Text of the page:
Foreign nationals may obtain an E-1 visa to remain in the United States for two-year periods. There is no limit on the foreign national's stay so long as he continues to qualify for the visa. The E visa is not an immigrant visa or a dual intent visa although the Service will usually not remove someone on a E visa who is also pursuing permanent residency (green card).

Requirements

Requires that there be a treaty in place between the U.S. and the foreign national's country of origin, that the non-U.S. business is owned by a foreign national of the same nationality as the treaty, and that the foreign national himself be of the same citizenship.

The treaty trader must show that the U.S. company trades goods or services with the country of origin. At least 50% of the U.S. company?s trade must be with the country of origin.

The foreign national must work at the company as an executive or manager. He must be in charge of a major function of the company. An alternative is to have the foreign national be a specialized knowledge worker, but this is much more difficult to prove and does not often work with new enterprises.

Family Members

Family members (spouse, unmarried children under 21) may accompany the primary foreign national. Spouses may obtain work authorization.

Filing

Foreign nationals usually make application at the consulate in their home country. Each consulate has its own requirements for the specific look of the E packet. Application within a third country is allowed; however, many consulates (most notably Mexico and Canada) will only entertain applications for citizens of their own countries. Each consulate publishes its own rules.

Foreign nationals who are in the U.S. not on the visa waiver program, in status, and without previous overstays may make application to change status (usually from B-1 to E). This requires approval form USCIS (unlike consular processing) and will therefore take longer.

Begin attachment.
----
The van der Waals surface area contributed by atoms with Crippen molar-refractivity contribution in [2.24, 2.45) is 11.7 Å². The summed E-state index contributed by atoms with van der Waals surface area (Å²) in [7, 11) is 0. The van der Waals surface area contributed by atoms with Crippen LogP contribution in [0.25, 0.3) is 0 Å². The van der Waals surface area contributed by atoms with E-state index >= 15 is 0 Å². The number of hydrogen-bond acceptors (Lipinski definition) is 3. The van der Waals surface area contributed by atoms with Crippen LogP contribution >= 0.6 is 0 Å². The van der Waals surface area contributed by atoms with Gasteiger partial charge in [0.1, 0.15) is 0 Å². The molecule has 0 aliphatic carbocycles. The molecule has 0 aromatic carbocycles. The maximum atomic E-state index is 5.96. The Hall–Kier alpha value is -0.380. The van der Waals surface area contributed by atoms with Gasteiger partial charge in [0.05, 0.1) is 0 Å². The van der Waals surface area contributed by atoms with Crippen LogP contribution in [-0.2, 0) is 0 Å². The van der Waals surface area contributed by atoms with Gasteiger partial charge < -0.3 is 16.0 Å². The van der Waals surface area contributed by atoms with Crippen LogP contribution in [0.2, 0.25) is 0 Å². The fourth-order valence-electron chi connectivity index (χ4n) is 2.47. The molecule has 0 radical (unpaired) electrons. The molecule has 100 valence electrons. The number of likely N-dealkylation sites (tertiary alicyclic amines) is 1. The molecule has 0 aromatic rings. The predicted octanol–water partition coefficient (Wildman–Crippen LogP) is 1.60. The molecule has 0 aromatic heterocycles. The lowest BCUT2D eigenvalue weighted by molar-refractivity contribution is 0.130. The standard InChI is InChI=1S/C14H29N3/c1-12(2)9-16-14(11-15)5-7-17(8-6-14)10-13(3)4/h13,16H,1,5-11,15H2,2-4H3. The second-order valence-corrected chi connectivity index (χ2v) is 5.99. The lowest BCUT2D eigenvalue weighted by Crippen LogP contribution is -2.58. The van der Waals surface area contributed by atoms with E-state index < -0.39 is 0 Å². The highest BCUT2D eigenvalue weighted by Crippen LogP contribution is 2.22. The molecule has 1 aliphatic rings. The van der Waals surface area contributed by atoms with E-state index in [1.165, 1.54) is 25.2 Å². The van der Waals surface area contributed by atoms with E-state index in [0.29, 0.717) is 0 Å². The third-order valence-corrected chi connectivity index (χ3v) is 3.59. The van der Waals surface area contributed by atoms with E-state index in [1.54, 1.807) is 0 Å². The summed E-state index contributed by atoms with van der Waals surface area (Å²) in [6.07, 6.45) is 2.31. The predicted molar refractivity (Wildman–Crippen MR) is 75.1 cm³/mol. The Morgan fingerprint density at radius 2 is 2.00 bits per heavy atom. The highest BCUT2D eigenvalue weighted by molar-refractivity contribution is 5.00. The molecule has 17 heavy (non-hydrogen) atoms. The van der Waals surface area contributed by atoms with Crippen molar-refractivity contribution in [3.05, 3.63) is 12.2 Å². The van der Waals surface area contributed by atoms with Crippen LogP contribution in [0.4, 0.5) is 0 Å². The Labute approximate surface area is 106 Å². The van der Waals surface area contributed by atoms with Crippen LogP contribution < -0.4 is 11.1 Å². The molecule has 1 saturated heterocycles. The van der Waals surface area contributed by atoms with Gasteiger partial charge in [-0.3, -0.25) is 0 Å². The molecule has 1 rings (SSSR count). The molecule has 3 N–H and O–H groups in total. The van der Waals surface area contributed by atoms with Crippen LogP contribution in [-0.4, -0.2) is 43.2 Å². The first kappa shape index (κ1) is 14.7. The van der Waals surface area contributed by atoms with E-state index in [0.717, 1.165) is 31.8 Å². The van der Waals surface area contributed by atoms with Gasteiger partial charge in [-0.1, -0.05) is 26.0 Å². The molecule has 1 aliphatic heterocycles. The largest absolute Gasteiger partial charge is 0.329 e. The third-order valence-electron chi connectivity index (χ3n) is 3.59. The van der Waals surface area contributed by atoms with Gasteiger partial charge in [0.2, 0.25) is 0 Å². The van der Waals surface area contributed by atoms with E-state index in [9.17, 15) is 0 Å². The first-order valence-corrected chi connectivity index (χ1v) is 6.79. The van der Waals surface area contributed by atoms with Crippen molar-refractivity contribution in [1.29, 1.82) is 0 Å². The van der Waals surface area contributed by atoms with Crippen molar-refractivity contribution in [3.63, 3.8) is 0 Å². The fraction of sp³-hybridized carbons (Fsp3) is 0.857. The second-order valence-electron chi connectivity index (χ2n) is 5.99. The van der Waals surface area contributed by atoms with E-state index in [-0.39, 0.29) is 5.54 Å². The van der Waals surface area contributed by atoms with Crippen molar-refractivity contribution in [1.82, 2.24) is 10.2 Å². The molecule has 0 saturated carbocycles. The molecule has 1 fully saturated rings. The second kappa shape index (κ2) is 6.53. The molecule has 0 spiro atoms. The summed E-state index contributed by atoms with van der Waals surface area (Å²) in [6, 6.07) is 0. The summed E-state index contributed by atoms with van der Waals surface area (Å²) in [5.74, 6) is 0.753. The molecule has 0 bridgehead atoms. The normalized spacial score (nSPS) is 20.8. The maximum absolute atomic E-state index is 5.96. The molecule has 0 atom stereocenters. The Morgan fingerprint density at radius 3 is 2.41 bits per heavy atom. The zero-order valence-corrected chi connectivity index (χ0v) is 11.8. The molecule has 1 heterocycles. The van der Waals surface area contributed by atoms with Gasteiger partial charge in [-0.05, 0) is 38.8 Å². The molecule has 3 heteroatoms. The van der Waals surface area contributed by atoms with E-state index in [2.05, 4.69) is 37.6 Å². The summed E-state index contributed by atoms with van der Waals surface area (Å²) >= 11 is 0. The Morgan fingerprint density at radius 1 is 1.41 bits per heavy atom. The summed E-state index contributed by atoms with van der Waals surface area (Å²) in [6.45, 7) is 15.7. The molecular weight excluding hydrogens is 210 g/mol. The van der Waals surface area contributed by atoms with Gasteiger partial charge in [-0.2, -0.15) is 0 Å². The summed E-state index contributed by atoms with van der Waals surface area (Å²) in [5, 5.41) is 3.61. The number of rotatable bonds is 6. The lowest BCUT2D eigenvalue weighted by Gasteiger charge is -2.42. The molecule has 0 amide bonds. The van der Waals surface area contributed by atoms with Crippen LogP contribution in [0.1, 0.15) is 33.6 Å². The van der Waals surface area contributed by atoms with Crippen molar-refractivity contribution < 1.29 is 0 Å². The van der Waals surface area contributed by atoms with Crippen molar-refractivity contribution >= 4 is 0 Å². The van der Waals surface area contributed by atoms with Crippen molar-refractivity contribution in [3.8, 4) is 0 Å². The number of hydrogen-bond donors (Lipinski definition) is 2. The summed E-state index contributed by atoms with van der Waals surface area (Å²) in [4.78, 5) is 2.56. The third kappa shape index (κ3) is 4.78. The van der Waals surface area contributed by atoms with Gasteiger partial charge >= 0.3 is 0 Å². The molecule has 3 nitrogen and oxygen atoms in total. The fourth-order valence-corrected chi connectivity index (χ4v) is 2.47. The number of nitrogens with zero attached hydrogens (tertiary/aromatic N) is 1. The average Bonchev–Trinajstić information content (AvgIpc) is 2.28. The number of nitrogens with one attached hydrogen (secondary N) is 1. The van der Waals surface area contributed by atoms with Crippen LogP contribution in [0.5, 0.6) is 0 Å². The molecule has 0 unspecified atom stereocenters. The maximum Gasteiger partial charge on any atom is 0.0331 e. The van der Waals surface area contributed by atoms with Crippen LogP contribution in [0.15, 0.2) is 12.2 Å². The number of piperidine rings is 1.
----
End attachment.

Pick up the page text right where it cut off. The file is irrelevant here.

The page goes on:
E-1 Treaty Countries

  • Argentina
  • Australia
  • Austria
  • Belgium
  • Bolivia
  • Bosnia and Herzegovina
  • Brunei
  • Canada
  • Chile
  • China
  • Colombia
  • Costa Rica
  • Croatia
  • Denmark
  • Estonia
  • Ethiopia
  • Finland
  • France
  • Germany
  • Greece
  • Honduras
  • Iran
  • Ireland
  • Israel
  • Italy
  • Japan
  • Jordan
  • Korea (South)
  • Latvia
  • Liberia
  • Luxembourg
  • Macedonia
  • Mexico
  • Netherlands
  • Norway
  • Oman
  • Pakistan
  • Paraguay
  • Philippines
  • Poland
  • Singapore
  • Slovenia
  • Spain
  • Suriname
  • Sweden
  • Switzerland
  • Thailand
  • Togo
  • Turkey
  • United Kingdom
  • Yugoslavia

Click here for the Department of State list with effective dates.

E-2 – Treaty Investor

Overview

Foreign nationals may obtain an E-2 visa to remain in the United States for two-year periods. There is no limit to the foreign national's stay so long as he continues to qualify for the visa. The E visa is not an immigrant visa or a dual intent visa although the Service will usually not remove someone on a E visa who is also pursuing permanent residency (green card).

Requirements

Requires that there be a treaty in place between the U.S. and the foreign national's country of origin, that the non-U.S. business is owned by a foreign national of the same nationality as the treaty, and that the foreign national himself be of the same citizenship.

The treaty investor must show active and substantial investment in the U.S. company that creates some U.S. jobs and that the investor plays some essential role in the enterprise (see below). Active and substantial investment means that the funds invested are at risk and are either proportional to the enterprise in general or usual for the type of business to be started. For example, a restaurant that requires a lot of equipment and inventory would require a larger investment than a consulting company where services are provided.

The foreign national must work at the company as an executive or manager. He must be in charge of a major function of the company. An alternative is to have the foreign national be a specialized knowledge worker, but this is much more difficult to prove and does not often work with new enterprises.

Filing

Foreign nationals usually make application at the consulate in their home country. Each consulate has its own requirements for the specific look of the E packet. Application within a third country is allowed; however, many consulates (most notably Mexico and Canada) will only entertain applications for citizens of their own countries. Each consulate publishes its own rules.